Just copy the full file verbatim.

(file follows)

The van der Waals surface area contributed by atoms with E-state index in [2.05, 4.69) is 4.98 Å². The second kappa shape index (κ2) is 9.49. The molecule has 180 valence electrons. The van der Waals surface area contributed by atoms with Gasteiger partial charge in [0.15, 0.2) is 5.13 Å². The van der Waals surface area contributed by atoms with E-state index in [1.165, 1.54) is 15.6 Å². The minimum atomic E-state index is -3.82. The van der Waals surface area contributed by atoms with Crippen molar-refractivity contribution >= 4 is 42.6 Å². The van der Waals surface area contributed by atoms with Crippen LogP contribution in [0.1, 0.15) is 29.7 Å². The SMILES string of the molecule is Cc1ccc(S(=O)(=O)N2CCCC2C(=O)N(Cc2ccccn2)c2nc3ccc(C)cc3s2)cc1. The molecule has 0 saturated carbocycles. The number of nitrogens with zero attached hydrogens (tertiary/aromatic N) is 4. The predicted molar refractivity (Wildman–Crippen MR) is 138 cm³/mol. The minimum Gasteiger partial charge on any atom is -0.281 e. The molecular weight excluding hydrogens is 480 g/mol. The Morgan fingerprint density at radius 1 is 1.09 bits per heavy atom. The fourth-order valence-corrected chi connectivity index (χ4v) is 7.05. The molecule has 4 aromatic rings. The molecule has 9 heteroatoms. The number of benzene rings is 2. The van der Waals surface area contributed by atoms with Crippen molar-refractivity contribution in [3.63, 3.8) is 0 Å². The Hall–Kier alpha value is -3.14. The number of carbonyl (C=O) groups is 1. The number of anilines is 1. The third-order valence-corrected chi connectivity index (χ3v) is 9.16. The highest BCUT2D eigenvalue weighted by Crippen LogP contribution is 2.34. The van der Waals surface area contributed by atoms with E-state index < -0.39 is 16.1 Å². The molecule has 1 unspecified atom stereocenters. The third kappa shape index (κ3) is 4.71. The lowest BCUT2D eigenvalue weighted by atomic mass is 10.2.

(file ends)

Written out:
The van der Waals surface area contributed by atoms with E-state index in [2.05, 4.69) is 4.98 Å². The second kappa shape index (κ2) is 9.49. The molecule has 180 valence electrons. The van der Waals surface area contributed by atoms with Gasteiger partial charge in [0.15, 0.2) is 5.13 Å². The van der Waals surface area contributed by atoms with E-state index in [1.165, 1.54) is 15.6 Å². The minimum atomic E-state index is -3.82. The van der Waals surface area contributed by atoms with Crippen molar-refractivity contribution >= 4 is 42.6 Å². The van der Waals surface area contributed by atoms with Crippen LogP contribution in [0.1, 0.15) is 29.7 Å². The SMILES string of the molecule is Cc1ccc(S(=O)(=O)N2CCCC2C(=O)N(Cc2ccccn2)c2nc3ccc(C)cc3s2)cc1. The molecule has 0 saturated carbocycles. The number of nitrogens with zero attached hydrogens (tertiary/aromatic N) is 4. The predicted molar refractivity (Wildman–Crippen MR) is 138 cm³/mol. The minimum Gasteiger partial charge on any atom is -0.281 e. The molecular weight excluding hydrogens is 480 g/mol. The Morgan fingerprint density at radius 1 is 1.09 bits per heavy atom. The fourth-order valence-corrected chi connectivity index (χ4v) is 7.05. The molecule has 4 aromatic rings. The molecule has 9 heteroatoms. The number of benzene rings is 2. The van der Waals surface area contributed by atoms with Crippen molar-refractivity contribution in [3.63, 3.8) is 0 Å². The Hall–Kier alpha value is -3.14. The number of carbonyl (C=O) groups is 1. The number of anilines is 1. The third-order valence-corrected chi connectivity index (χ3v) is 9.16. The highest BCUT2D eigenvalue weighted by Crippen LogP contribution is 2.34. The van der Waals surface area contributed by atoms with E-state index < -0.39 is 16.1 Å². The molecule has 1 unspecified atom stereocenters. The third kappa shape index (κ3) is 4.71. The lowest BCUT2D eigenvalue weighted by atomic mass is 10.2.